On Gardner Dozois, Short Fiction, and 150 “New” Writers For Your Consideration

On Sunday May 27th Gardner Dozois passed away. On Friday June 1st, essentially through happenstance, I ended up buying several boxes containing hundreds of used copies of Analog and Asimov’s, most of the latter from Dozois’s incredible editorial reign. Unpacking these and perusing their contents accentuated the sense of loss I’d been experiencing since Dozois died, but the experience also hit me in another way. The sheer volume of his editorial contributions was staggering. (And I wasn’t even thinking of his thirty-five years of annual reprint Year’s Best collections, or his many other anthologies, or his consistently interesting short fiction reviews in Locus). How many writers had Dozois discovered and encouraged and promoted over the years? How many voices had he amplified?

In a 2013 interview, Dozois said, “Even after all these years, finding a really first-rate story is still a thrill, one I want to share with others.” I know I’m not alone in feeling a deep sense of gratitude that Dozois did indeed share so many first-rate stories with us through the decades.

I’m not an editor, but as a reader I likewise find it thrilling to discover a new story that speaks to me. And as a writer I also like to shine a spotlight on what I consider strong work, particularly in the field of short fiction. I don’t do this as much as I’d like to, and that thought has been on my mind for some time. I do make a conscious effort to cover short story collections and anthologies in my review column at IGMS, I love taking the opportunity to promote short story writers on the Locus roundtable blog, interview them for the ’zine Words, and so on—but it doesn’t feel like quite enough.

To this end, a few years ago I started a Facebook group dedicated to discussing science fiction/fantasy/horror short stories. Posts have been sporadic and the group hasn’t taken off in the way I know it has the potential to. It’s easy, after all, for us to get sidetracked away from short fiction. Many conversations on social media, even in writers’ circles, tend to focus almost exclusively on novels—when not talking about movies, TV series, comic books, video games, politics, and so on.

Dozois’s passing, and holding all those issues of Asimov’s in my hands five days later, got me thinking about short stories again.

Which brings us to June 5th. Catching up on various reviews feeds and websites, I discovered a series of wonderful short fiction round-up posts by Maria Haskins at the B&N Sci-Fi & Fantasy blog. I was particularly impressed by Haskins’ breadth of coverage, both in terms of markets and aesthetic sensibilities.

My hunger for short stories recently re-awakened, I noted down, in a casual way, the names of a few writers recommended by Haskins—and promptly added Haskins herself to my working list. Most of these authors were “new” in a double sense: they hadn’t been publishing for a long time, and I personally hadn’t encountered their work before.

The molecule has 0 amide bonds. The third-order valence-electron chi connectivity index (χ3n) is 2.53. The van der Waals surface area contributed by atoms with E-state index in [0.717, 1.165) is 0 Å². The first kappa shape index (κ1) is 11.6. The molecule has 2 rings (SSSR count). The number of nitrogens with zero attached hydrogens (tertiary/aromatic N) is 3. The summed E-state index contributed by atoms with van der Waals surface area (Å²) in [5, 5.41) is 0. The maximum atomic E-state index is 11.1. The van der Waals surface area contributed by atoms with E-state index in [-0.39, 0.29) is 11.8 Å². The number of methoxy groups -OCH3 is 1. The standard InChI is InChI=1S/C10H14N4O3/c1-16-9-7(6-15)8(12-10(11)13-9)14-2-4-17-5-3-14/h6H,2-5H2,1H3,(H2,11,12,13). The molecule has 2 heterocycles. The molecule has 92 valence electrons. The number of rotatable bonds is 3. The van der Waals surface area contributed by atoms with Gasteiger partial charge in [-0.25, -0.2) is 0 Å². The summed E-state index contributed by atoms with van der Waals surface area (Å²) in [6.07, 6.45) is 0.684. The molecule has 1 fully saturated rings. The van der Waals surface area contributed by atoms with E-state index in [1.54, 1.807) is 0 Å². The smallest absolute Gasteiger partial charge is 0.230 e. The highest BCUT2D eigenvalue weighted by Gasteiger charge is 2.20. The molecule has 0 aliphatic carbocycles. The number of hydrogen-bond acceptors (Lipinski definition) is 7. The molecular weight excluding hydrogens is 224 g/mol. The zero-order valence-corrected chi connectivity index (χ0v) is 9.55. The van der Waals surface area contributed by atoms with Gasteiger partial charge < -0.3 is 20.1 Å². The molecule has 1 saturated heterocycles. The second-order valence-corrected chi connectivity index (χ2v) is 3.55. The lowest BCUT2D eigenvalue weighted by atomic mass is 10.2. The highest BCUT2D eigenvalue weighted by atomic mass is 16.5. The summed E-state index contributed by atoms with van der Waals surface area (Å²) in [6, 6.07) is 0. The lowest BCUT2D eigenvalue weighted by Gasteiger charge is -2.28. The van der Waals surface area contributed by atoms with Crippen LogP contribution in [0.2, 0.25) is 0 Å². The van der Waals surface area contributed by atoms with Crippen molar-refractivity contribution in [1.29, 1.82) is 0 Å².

Initially, you have to understand, I was simply writing them down so I wouldn’t forget them. But looking up their names led to several more names, which in turn led to bibliographies with markets I was woefully behind on, which in turn led to finding more new writers, and so on.

The list grew and grew.

As it did, I realized it might be fun to share it with others. After all, it can be challenging for writers in the fantastic genres who work primarily at short lengths to get the attention they deserve. As my compilation of names expanded, I also found myself codifying certain principles for inclusion/exclusion on the list, to keep things somewhat sane.

In short:

  • My primary reference tool to look up writers quickly became ISFDB. I know it has limitations, but that’s what I used.
  • I decided to place an arbitrary cut-off at 2012. Intuitively, a writer who had been at it for more than six years didn’t really feel “new” to me. As I said, I know this is arbitrary. I could have just as easily chosen 2015 or 2010. And I’m sure I could look for psychological reasons to explain why I placed the cut-off at 2012, but ultimately it doesn’t matter; that’s what I went with. Any writer with an ISFDB credit prior to 2012 was ineligible.
  • To be included on the list, a writer had to have a writing credit in 2018. I wanted to find “new” writers still actively publishing.
  • I looked at a variety of markets, but I didn’t try to be comprehensive, I didn’t follow formal criteria for what markets to include or exclude, and I was often guided by whimsy. Wheee!
  • I do tend to read short fiction regularly, and so I left many writers off because they simply weren’t new to me. But even here I wasn’t always consistent.